Procedures

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OSHA REQUIRED PROCEDURES

OSHA Performance Based Procedures require that an employee follow an established set of instruction in order to comply with the OSHA Standards. Such Performance Based Procedures Include, but are not limited to:

  • LOCKOUT/TAGOUT
  • RESPIRATORY PROTECTION
  • FALL PROTECTION
  • CONFINED SPACE PROGRAM
  • FORKLIFT SAFETY
  • HEARING CONSERVATION
  • BLOODBORNE PATHOGENS
  • LEAD PROTECTION
  • PERSONAL PROTECTIVE EQUIPMENT
  • SCAFFOLD SAFETY
  • AERIAL MANLIFT SAFETY
  • ELECTRICAL SAFETY
  • FLAMMABLE LIQUID & COMPRESSED GAS STORAGE

It is important for employees to know and understand the Policy and Procedure, but they must also take a active role in complying with the procedure. One such example is Lockout / Tagout. Employees must know the rules, have machine specific procedures, but they must also follow the procedures. Baldwin EH&S prides itself on it’s ability to train adults in such a way that they can understand the “Hows and Whys” of the material presented. Beyond the classroom, we take the next step into hands on application. We use the 4 step approach to gain the full understanding of the procedure: “Hear it, See it, Read it, Do it”.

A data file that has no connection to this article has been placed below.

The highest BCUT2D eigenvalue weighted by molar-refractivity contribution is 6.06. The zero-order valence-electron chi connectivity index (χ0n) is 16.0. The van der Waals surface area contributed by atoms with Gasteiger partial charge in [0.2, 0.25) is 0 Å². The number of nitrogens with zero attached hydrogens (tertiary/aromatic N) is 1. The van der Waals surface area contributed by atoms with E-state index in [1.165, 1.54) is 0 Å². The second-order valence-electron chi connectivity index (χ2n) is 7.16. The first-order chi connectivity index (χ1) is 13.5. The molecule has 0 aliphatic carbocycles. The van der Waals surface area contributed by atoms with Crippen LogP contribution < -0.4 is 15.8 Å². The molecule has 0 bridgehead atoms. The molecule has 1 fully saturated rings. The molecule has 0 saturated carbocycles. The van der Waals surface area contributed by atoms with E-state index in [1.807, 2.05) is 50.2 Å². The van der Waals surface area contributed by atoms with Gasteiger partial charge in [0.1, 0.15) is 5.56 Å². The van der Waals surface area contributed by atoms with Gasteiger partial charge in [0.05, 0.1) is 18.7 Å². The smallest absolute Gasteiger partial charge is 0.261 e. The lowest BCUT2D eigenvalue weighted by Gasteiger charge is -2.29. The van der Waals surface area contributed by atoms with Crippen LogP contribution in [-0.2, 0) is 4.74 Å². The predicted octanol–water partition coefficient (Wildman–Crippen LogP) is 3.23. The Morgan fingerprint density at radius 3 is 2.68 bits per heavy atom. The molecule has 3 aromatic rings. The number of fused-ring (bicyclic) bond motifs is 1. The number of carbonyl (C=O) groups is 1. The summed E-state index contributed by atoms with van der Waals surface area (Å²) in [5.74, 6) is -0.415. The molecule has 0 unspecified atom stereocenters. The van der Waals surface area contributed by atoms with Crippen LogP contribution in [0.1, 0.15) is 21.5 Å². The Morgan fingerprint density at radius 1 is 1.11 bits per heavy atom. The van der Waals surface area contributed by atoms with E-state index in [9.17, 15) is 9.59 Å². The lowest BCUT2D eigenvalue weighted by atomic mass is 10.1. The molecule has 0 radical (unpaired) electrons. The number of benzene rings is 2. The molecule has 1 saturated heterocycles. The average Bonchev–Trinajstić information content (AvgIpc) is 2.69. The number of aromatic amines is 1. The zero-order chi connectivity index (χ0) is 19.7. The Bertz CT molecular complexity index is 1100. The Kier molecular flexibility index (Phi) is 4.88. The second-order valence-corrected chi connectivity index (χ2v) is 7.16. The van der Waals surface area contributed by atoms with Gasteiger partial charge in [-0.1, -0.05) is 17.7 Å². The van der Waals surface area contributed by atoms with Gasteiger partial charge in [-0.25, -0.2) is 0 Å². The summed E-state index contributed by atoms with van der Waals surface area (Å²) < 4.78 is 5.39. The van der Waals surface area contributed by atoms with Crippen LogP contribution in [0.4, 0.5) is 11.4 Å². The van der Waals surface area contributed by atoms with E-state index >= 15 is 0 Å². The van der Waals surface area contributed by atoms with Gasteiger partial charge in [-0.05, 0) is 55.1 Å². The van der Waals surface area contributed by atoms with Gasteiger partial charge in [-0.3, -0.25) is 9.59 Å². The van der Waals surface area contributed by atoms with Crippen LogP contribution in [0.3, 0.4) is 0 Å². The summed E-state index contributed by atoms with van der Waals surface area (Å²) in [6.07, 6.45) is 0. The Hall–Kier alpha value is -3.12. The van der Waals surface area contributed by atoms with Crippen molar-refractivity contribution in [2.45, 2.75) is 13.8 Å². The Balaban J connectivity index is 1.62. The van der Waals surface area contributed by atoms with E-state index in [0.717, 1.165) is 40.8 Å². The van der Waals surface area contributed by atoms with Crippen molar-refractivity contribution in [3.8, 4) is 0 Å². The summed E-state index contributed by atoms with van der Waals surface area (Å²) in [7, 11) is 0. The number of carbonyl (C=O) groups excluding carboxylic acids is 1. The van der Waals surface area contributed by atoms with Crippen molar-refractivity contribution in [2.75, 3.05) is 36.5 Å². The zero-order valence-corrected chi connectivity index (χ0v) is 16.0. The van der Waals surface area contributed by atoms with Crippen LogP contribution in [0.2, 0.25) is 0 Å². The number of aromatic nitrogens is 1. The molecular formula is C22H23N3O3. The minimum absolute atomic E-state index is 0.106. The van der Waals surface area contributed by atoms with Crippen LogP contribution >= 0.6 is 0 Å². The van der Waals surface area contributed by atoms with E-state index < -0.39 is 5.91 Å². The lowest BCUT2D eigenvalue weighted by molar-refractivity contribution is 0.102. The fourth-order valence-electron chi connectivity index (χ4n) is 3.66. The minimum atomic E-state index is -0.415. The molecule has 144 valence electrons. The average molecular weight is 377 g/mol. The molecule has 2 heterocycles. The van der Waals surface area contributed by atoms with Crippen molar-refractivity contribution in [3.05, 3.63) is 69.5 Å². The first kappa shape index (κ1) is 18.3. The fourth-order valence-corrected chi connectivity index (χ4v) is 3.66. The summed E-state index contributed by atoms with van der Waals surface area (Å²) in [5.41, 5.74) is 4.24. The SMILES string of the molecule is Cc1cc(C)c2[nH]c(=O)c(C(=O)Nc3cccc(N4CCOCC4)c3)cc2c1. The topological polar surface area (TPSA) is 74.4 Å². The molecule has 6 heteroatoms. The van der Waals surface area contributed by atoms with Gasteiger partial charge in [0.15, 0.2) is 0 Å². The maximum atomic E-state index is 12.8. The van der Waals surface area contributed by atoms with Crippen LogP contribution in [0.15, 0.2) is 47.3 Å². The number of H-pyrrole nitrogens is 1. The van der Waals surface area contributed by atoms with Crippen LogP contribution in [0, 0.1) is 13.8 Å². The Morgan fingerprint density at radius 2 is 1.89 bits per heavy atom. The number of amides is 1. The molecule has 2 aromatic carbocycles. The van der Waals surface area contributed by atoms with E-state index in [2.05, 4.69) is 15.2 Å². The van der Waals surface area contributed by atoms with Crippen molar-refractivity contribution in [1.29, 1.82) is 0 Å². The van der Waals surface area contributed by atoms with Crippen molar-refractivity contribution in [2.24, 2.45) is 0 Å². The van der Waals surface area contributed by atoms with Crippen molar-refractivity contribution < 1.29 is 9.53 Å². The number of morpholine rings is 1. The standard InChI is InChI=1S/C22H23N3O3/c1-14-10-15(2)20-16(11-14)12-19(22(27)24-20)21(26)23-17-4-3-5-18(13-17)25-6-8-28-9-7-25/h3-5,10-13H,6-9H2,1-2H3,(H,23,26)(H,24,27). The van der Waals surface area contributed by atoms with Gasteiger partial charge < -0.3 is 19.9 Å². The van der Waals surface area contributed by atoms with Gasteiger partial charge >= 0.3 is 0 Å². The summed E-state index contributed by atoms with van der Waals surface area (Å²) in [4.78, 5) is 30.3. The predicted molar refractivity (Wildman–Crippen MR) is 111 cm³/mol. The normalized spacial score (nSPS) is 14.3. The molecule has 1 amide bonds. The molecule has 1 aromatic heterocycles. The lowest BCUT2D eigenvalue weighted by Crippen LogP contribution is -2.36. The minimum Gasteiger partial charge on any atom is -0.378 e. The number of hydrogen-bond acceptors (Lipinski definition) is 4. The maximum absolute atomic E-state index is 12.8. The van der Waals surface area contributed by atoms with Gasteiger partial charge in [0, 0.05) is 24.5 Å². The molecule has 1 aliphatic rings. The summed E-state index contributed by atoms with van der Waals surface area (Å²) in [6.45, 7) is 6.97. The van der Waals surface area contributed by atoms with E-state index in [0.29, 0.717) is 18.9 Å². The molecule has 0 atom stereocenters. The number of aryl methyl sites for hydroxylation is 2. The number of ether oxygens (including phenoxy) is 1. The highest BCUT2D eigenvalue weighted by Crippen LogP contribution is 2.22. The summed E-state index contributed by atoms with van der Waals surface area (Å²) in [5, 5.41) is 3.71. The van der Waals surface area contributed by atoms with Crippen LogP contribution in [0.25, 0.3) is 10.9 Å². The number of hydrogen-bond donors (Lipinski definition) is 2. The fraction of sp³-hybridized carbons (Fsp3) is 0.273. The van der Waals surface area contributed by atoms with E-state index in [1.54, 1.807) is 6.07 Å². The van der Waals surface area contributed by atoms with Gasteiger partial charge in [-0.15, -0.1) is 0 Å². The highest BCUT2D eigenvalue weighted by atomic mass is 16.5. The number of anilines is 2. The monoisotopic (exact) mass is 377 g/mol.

JOB HAZARD ANALYSIS

The Job Hazard Analysis is designed as an evaluation guide for specific tasks. Its primary function is to identify those aspects of a particular job which might adversely affect Safety, Quality, or Productivity. The Job Hazard Analysis is to be completed by the personnel most familiar with the task being evaluated, based on their personal knowledge, on discussions with employees, and on observations made when the task is performed.

The Baldwin EH&S Analysis has four parts:

  1. General Information: Identifies the specific task being analyzed.
  2. Environmental Factors: List items which could affect a worker’s health, comfort, or performance. Where specific information is available (temperature, sound level, type of personal protection, etc.) it should be noted in the space provided.
  3. Physical Task / Body Motions: Identify the physical demands placed on any worker performing the task.
  4. Task Performance Factors: Broken down into:
    • Successive steps
    • Potential problems from a Safety, Quality, and Production
    • The “best” procedure for completing the segment of the task

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